Mudalapaya, or Method of the East, is essentially an open air performance, whereas Yakshagana is an indigenous theatrical mode of the coastal tract of Karnataka
. The performance is also recognised by the names Attadata which means a performance on the platform, Bayalata
, meaning a performance in the open air, Doddata suggesting that the performance is an imposing play and Dombi Dasara Kunita, apparently, but wrongly suggesting that it is a performance of the Dasas. The performance is roughly on the lines of Yakshagana
itself, but the obvious differences between them in details of production make the two easily distinguishable. In some of the villages of North Karnataka, both Yakshagana and Mudalapaya thrived side by side, each performed by specialised parties. Mudalapaya has all the essential characteristics of a typical mode of the Folk Theatre of Karnataka
with its Bhagavata supported by a chorus called Himmela, vigorous dances and music, colourful costumes and. make-up and finally, an epical theme and its organic development. The platform in the decorated arena is more spacious than for Yakshagana, as it has to accommodate a bigger number of participants who perform wild dances.
Performance of Mudalapaya
The performance opens with a prayer to Ganapati, the God of Learning, who appears on the stage to bless the play with success. In Yakshagana different characters are introduced to the audience by the Bhagavata; but Mudalapaya has a special role called Sarathi to do the necessary introduction of the characters and also to provide substantial humour. Every character addresses the Sarathi while speaking, and an ingenious Sarathi is a liaison between the audience and the stage, interpreting the one to the other. He fills the gap between the exit of one role and the entrance of another. Witty as he is, he often indulges in humorous conversation even with the audience. The Sarathi is usually assisted by Kodangi the jester. The grandeur of the performance is in the costumes, dance, acting and talking of the main character called Bannada Vesa. The main artist is usually painted and dressed up at his own residence or the village office (chavadi), fully attended to by the village experts. He wears fabulous costumes in deep colours. He wears a cloth embroidered in gold (peetambara) in Veeragasha (dhoti worn like a heroic girdle) Talapavade (silken pads for the wrists), Kanchidama (broad waist belt), Kavacha (upper garment), Kireeta (crown for the head), numerous necklaces, pads and a flowing robe at the back. Heavy jingles are tied around the ankles over the socks. He is laden with .scores of artificial ornaments above the waist and is made to look most imposing. He is brought in a procession with oil torches on either side led by the village band party - Olaga. Whenever the procession halts on the road, the artist performs a round of wild dance with intermittent war cries. After he is brought and seated in the lone chair on the platform, villagers make gifts to him in homage. He is then prompted by the chorus into action; a cracker is exploded and he springs to his feet. Heroic roles like Bheema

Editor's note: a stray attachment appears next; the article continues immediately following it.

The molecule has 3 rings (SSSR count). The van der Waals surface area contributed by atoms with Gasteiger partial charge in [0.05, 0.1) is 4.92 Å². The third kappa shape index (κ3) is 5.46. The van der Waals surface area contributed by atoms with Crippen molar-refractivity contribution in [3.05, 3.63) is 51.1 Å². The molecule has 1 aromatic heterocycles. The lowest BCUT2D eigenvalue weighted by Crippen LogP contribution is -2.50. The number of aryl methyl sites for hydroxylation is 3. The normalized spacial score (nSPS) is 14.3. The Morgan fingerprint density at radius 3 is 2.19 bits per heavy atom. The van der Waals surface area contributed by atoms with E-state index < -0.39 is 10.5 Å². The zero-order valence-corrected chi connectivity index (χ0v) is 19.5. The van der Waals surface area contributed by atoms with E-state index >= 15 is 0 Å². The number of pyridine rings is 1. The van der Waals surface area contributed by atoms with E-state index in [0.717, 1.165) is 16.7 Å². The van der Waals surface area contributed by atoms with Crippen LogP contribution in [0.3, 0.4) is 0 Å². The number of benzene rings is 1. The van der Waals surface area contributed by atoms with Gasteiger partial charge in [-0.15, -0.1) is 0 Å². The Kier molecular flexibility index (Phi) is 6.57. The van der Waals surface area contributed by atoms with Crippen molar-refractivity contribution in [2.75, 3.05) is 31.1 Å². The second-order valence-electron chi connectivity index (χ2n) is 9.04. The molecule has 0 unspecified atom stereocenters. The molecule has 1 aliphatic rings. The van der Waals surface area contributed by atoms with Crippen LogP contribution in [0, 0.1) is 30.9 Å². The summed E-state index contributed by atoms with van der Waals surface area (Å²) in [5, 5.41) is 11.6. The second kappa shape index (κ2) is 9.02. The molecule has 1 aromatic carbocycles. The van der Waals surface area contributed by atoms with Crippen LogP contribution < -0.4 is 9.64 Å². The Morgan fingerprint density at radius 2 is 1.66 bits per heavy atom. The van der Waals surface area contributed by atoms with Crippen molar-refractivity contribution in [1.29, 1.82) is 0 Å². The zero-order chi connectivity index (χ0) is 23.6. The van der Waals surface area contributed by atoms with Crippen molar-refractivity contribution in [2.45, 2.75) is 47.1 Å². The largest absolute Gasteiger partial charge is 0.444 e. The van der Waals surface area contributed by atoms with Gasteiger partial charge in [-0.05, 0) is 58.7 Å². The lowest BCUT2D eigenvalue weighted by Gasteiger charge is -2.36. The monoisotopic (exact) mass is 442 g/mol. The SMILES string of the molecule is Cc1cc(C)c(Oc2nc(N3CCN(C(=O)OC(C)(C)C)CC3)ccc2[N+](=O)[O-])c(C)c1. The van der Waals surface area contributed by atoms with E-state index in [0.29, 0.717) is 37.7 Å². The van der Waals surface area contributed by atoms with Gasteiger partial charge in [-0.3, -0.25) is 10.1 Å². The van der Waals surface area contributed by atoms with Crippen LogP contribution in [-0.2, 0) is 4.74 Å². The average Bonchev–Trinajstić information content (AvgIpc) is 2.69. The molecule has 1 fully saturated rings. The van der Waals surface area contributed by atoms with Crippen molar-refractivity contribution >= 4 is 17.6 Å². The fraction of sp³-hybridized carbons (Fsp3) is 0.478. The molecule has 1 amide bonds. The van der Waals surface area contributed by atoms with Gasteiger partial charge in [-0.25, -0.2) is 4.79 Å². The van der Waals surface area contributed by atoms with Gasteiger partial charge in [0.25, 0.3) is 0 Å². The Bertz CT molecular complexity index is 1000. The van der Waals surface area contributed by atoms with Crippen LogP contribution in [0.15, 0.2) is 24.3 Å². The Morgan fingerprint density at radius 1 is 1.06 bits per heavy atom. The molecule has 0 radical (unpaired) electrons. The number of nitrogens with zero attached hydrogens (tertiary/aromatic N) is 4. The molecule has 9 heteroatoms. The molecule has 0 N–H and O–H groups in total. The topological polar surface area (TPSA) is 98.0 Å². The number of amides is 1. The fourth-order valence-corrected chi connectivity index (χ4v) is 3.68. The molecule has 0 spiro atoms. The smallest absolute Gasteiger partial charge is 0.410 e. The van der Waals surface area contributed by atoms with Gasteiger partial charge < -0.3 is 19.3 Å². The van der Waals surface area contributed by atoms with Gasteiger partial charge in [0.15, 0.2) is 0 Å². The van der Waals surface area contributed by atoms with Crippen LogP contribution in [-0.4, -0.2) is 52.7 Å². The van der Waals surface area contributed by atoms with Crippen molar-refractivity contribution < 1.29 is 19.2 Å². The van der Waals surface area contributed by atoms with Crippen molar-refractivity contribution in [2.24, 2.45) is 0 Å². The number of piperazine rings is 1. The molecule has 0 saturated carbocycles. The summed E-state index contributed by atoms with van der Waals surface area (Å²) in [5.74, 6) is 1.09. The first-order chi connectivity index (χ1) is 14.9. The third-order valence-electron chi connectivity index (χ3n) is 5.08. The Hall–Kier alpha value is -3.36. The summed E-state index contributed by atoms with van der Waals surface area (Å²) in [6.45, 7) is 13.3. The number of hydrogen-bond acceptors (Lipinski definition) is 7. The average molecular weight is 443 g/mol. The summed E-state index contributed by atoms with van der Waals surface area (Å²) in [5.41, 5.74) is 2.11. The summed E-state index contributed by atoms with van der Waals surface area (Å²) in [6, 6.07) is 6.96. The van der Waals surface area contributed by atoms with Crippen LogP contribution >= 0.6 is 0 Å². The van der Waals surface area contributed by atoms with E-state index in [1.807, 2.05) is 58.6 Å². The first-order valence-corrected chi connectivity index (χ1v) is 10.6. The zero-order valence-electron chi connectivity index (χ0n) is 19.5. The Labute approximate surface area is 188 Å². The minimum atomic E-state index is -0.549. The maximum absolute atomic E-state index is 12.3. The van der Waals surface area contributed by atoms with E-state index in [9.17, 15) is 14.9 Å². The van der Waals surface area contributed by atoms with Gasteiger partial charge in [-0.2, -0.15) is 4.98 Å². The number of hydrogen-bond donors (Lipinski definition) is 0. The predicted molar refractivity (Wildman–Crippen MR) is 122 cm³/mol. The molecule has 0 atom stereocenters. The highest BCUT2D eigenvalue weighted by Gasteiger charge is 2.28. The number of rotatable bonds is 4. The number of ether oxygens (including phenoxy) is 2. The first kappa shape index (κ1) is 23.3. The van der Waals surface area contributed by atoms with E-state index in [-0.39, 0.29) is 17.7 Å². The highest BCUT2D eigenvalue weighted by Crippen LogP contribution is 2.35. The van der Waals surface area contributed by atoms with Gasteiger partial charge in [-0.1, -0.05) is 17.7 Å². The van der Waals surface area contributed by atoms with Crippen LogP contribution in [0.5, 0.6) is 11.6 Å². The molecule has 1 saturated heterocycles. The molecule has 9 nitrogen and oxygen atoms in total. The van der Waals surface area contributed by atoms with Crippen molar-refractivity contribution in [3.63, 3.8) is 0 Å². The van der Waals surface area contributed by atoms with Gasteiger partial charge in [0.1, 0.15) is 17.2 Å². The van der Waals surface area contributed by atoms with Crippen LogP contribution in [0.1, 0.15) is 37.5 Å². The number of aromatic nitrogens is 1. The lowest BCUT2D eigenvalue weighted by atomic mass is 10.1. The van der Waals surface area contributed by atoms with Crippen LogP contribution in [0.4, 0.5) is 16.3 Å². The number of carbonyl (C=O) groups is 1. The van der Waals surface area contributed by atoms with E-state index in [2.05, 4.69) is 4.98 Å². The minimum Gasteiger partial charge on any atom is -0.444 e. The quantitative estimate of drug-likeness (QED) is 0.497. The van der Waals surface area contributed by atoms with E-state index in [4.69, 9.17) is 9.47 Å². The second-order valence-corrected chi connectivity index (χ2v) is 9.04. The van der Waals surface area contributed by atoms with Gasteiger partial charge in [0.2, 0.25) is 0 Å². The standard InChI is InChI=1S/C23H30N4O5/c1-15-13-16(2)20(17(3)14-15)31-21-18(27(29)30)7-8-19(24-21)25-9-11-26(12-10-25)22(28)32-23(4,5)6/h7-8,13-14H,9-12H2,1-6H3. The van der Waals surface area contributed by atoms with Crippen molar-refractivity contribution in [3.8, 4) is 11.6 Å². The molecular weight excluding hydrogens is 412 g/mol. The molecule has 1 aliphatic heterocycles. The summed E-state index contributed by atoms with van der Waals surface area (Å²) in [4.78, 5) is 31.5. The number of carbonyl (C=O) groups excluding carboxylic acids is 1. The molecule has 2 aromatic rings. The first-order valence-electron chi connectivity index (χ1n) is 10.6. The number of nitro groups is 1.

and Hiranyakasipu are presented in the most imposing make-up and costumes. These characters and sometimes even minor roles like Hanuman
and Surpanakhi rush forward and jump up to the platform after taking a few hops through the audience, all the while emitting loud shrieks. The polish and finesse of the Yakshagana make-up is missing in Mudalapaya, but the emotional intensity is carried to its climax by the wildness of the war-dances
Features of Mudalapaya Performance
The performers of Mudalapaya are mostly illiterate and unimaginative when compared with the Yakshagana artists, and so, their performance may look more physical than intellectual. Unlike the prose in Yakshagana, the prose here is invariably memorised; a prose that is heavy with words of Sanskrit literature